D'Souza makes his big stand for Reagan's performance in defense and foreign policy. While Reagan was President, it wasn't possible to argue that he had ended the Cold War and brought down the Soviet empire; these things hadn't happened yet. Now D'Souza presents them as the centerpiece of Reagan's historic achievement, which is interesting in that it requires attributing to Reagan a view he never quite embraced publicly -- that the Soviet Union could be brought down. D'Souza's proof does not meet the standards of a professional historian -- he doesn't offer a single document. But he is enough of an insider that it is worth heeding his assumption that this was what Reagan was doing all along.
It is also interesting that the chief means of destroying the Soviets, according to D'Souza, was very high defense spending that would force them into economic chaos as they tried to keep pace. When Reagan was in office, nobody in his Administration would admit on the record that he was spending on defense just to put pressure on the Soviet economy rather than to meet any specific strategic need. Now D'Souza tells us that that was exactly what was going on: "Senior officials like George Shultz and Caspar Weinberger confirmed to me that Reagan had a conscious strategy to impose intolerable strains on the Soviet regime, perhaps bankrupting it altogether." Moreover, D'Souza says, Reagan quietly abandoned his stated goal of shrinking the federal government, because breaking the Soviet Union through defense spending was so important to him: "Reagan reconciled himself to presiding over a large federal government as the price worth paying for his defense policy."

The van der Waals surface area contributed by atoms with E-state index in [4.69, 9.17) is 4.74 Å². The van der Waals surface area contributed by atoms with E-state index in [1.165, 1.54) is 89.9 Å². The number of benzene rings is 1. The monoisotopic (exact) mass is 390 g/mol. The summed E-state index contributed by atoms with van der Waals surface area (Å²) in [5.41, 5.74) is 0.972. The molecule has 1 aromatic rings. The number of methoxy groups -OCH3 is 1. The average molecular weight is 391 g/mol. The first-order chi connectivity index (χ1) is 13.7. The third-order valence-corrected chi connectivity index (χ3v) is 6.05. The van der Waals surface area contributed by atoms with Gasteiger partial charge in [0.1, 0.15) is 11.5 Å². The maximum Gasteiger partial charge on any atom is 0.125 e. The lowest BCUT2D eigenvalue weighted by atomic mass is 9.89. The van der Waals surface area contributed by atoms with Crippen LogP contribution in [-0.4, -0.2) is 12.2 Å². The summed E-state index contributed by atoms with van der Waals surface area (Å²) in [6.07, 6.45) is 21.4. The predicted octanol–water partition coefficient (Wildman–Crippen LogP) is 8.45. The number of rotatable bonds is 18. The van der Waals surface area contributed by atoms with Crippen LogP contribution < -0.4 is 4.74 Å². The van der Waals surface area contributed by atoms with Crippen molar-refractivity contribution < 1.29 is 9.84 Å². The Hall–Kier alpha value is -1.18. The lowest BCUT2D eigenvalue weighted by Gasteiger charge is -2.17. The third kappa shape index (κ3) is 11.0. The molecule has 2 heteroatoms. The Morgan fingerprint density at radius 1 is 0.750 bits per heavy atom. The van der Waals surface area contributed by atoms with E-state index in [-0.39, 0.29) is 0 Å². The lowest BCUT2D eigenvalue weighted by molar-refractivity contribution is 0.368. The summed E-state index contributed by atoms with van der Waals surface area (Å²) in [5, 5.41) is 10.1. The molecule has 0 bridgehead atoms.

In mining D'Souza's book for policy nuggets, I'm in danger of conveying the wrong impression of it. Its main note isn't argumentative, it's emotional. D'Souza loves Reagan. Not only that, the question of whether something like Reaganism can be revived in American politics can better be answered by looking at D'Souza's feelings than by looking at his thoughts. Reaganism in the policy sense would be quite difficult to practice today, because the Cold War is over and it would be tough to sell the idea of enormous tax cuts after we have devoted so many years and so much effort to deficit reduction. Reaganism as a cultural stance, however, could still be quite potent politically.